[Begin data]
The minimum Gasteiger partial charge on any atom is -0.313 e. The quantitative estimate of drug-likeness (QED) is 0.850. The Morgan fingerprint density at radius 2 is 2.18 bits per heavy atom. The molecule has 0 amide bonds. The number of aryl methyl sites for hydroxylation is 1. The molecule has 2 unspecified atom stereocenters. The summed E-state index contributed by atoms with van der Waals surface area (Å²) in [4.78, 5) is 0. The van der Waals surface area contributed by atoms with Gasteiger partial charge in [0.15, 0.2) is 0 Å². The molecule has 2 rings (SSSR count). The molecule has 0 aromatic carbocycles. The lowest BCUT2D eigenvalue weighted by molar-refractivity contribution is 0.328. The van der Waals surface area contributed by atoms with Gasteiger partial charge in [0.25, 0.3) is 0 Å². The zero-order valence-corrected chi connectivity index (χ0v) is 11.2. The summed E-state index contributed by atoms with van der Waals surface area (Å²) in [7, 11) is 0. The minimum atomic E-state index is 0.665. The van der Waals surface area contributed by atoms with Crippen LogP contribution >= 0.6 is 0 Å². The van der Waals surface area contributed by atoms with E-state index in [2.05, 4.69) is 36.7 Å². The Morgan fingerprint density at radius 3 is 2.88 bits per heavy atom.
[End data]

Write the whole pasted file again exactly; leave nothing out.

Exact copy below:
The minimum Gasteiger partial charge on any atom is -0.313 e. The quantitative estimate of drug-likeness (QED) is 0.850. The Morgan fingerprint density at radius 2 is 2.18 bits per heavy atom. The molecule has 0 amide bonds. The number of aryl methyl sites for hydroxylation is 1. The molecule has 2 unspecified atom stereocenters. The summed E-state index contributed by atoms with van der Waals surface area (Å²) in [4.78, 5) is 0. The van der Waals surface area contributed by atoms with Gasteiger partial charge in [0.15, 0.2) is 0 Å². The molecule has 2 rings (SSSR count). The molecule has 0 aromatic carbocycles. The lowest BCUT2D eigenvalue weighted by molar-refractivity contribution is 0.328. The van der Waals surface area contributed by atoms with Gasteiger partial charge in [0.25, 0.3) is 0 Å². The zero-order valence-corrected chi connectivity index (χ0v) is 11.2. The summed E-state index contributed by atoms with van der Waals surface area (Å²) in [7, 11) is 0. The minimum atomic E-state index is 0.665. The van der Waals surface area contributed by atoms with Crippen LogP contribution >= 0.6 is 0 Å². The van der Waals surface area contributed by atoms with E-state index in [2.05, 4.69) is 36.7 Å². The Morgan fingerprint density at radius 3 is 2.88 bits per heavy atom.